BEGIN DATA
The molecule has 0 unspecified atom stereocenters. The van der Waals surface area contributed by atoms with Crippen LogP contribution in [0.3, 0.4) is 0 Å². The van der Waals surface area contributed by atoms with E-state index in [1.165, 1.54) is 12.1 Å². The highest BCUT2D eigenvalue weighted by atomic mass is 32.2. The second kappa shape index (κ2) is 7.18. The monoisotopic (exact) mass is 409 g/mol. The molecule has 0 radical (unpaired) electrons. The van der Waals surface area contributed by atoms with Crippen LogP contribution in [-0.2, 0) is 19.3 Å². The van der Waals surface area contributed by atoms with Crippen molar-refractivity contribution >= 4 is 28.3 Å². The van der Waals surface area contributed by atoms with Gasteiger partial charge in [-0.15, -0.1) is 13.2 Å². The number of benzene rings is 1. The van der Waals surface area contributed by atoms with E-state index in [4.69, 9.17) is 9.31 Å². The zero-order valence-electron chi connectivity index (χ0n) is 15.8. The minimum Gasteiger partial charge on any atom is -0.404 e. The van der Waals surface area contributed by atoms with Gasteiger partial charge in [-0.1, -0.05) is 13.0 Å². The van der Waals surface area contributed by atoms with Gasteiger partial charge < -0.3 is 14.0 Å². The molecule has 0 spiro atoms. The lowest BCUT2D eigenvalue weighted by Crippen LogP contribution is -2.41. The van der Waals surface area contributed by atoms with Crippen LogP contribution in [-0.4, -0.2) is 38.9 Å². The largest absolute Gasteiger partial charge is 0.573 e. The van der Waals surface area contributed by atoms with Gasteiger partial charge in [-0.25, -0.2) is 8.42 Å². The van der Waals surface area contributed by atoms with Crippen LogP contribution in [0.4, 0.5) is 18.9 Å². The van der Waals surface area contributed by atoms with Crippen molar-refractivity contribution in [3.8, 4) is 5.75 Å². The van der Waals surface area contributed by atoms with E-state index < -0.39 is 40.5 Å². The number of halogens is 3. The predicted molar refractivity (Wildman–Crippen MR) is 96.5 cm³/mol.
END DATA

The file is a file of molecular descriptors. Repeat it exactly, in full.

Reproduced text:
The molecule has 0 unspecified atom stereocenters. The van der Waals surface area contributed by atoms with Crippen LogP contribution in [0.3, 0.4) is 0 Å². The van der Waals surface area contributed by atoms with E-state index in [1.165, 1.54) is 12.1 Å². The highest BCUT2D eigenvalue weighted by atomic mass is 32.2. The second kappa shape index (κ2) is 7.18. The monoisotopic (exact) mass is 409 g/mol. The molecule has 0 radical (unpaired) electrons. The van der Waals surface area contributed by atoms with Crippen LogP contribution in [-0.2, 0) is 19.3 Å². The van der Waals surface area contributed by atoms with Crippen molar-refractivity contribution >= 4 is 28.3 Å². The van der Waals surface area contributed by atoms with Gasteiger partial charge in [-0.15, -0.1) is 13.2 Å². The number of benzene rings is 1. The van der Waals surface area contributed by atoms with E-state index in [4.69, 9.17) is 9.31 Å². The zero-order valence-electron chi connectivity index (χ0n) is 15.8. The minimum Gasteiger partial charge on any atom is -0.404 e. The van der Waals surface area contributed by atoms with Gasteiger partial charge in [-0.1, -0.05) is 13.0 Å². The van der Waals surface area contributed by atoms with Gasteiger partial charge < -0.3 is 14.0 Å². The molecule has 0 spiro atoms. The lowest BCUT2D eigenvalue weighted by Crippen LogP contribution is -2.41. The van der Waals surface area contributed by atoms with Crippen LogP contribution in [-0.4, -0.2) is 38.9 Å². The largest absolute Gasteiger partial charge is 0.573 e. The van der Waals surface area contributed by atoms with Gasteiger partial charge in [-0.25, -0.2) is 8.42 Å². The van der Waals surface area contributed by atoms with Crippen LogP contribution in [0.4, 0.5) is 18.9 Å². The van der Waals surface area contributed by atoms with Crippen molar-refractivity contribution in [3.8, 4) is 5.75 Å². The van der Waals surface area contributed by atoms with E-state index < -0.39 is 40.5 Å². The number of halogens is 3. The predicted molar refractivity (Wildman–Crippen MR) is 96.5 cm³/mol.